After completing a professional course during her days off, Lee opened her shop in November 2012. There, her own work is on display, both for sale and to provide examples for the students she instructs to choose what project they want to attempt.
Most students start by making a hanji lamp as their first project. Hanji lamp-making is one of Lee’s specialisations and provides her with a connection to her faith, as the lamps remind her of candles used in Christian worship. “When the lamp is on, I can feel God’s presence in its glow,” she explains. The hanji comes from Jeonju and students can choose to attempt projects as diverse as the aforementioned lamps, to boxes, drawers, decorative clocks, to even medium-sized tables.
Lee states that most of her customers are women, usually in their 30s and 40s, ranging from housewives, to teachers, doctors or nurses. The atmosphere of the little shop could be described by the Korean idea of sarangbang, or what might be called a ‘sewing circle’ in English. There is a small set of regular customers, to which less frequent visits and newcomers alike are warmly welcomed, who gather to learn and work on a craft that will adorn their home or perhaps serve as a gift with a personal touch. Knowledge of hanji, however, is not all that is shared, but also a sense of community, a tradition in Korea as timeless as the material that is the focus of their efforts. Lee’s greatest sense of enjoyment, however, comes from teaching knowledge of this traditional craft “to spread the feeling of hanji”.
Though it was the texture, or “feel,” of hanji that attracted Lee, it was the vibrant colours that drew prominent Gwangju artist Woo Jae Gil to incorporate traditional Korean paper into his artwork. “While visiting a gallery in Seoul that specialised in hanji, I was attracted to its colour. It was touched by hang’s pure colour and texture and I made up my mind to work with hanji.” Though woo first started to work with hanji more than two decades ago, it was after this recent rekindling that he began to arrange hanji sheets of different colours onto panels to form collages that represent farm fields in the southern part of Korea. The artist explains the use of hanji to represent nature: “The colour of hanji is more natural than other colours, so it gives a feeling of softness.”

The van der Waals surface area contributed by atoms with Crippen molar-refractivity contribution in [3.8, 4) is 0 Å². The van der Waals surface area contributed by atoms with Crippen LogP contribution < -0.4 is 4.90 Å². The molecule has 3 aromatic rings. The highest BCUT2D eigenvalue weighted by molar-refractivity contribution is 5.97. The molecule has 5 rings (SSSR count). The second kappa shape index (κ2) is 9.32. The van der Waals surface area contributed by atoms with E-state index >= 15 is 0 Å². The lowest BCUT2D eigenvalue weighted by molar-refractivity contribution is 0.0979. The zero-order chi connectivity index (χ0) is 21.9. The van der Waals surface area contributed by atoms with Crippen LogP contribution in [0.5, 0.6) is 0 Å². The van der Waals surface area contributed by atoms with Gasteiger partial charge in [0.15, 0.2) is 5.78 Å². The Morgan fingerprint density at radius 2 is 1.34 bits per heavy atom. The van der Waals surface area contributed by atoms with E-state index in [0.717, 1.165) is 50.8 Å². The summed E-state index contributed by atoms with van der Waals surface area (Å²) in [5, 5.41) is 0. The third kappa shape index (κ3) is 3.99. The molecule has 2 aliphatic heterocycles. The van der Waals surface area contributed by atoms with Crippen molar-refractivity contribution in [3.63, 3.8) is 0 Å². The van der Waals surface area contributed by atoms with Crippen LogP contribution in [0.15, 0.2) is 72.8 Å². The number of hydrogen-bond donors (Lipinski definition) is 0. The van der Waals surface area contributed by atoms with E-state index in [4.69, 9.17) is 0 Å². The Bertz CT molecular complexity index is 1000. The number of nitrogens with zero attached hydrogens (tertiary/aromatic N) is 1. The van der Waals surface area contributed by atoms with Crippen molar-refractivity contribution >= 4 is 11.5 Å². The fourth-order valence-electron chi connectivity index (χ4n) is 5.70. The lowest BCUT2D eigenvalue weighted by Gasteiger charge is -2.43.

Woo attributes that quality to the traditional manufacturing technique: “Hanji is manufactured differently from Western paper. Western paper is made from materials turned into powder and pressed. But hanji first blends the pounded inner bark of mulberry in water, which is then scooped out with a bamboo sieve to be dried in the sunshine. That is why every natural texture is alive there. It is nature itself.” He elaborates on the allure of using a product produced in a traditional fashion, saying, “even though I am a modern artist I like the materials of the past.”
Woo is not sure how long his recent surge in output featuring hanji will continue, but he admits “Several years have passed by, but I am fascinated working with hanji so I can work several months in a row without becoming bored.” Even if his passion for working with this traditional Korean material ends tomorrow, the works he has already created, as well as the products being developed at the HISC in Jeonju and the crafts and community being fashioned at the Habaek craft shop, will all serve as a testament to the vibrant, living nature of hanji in Korea well into the future.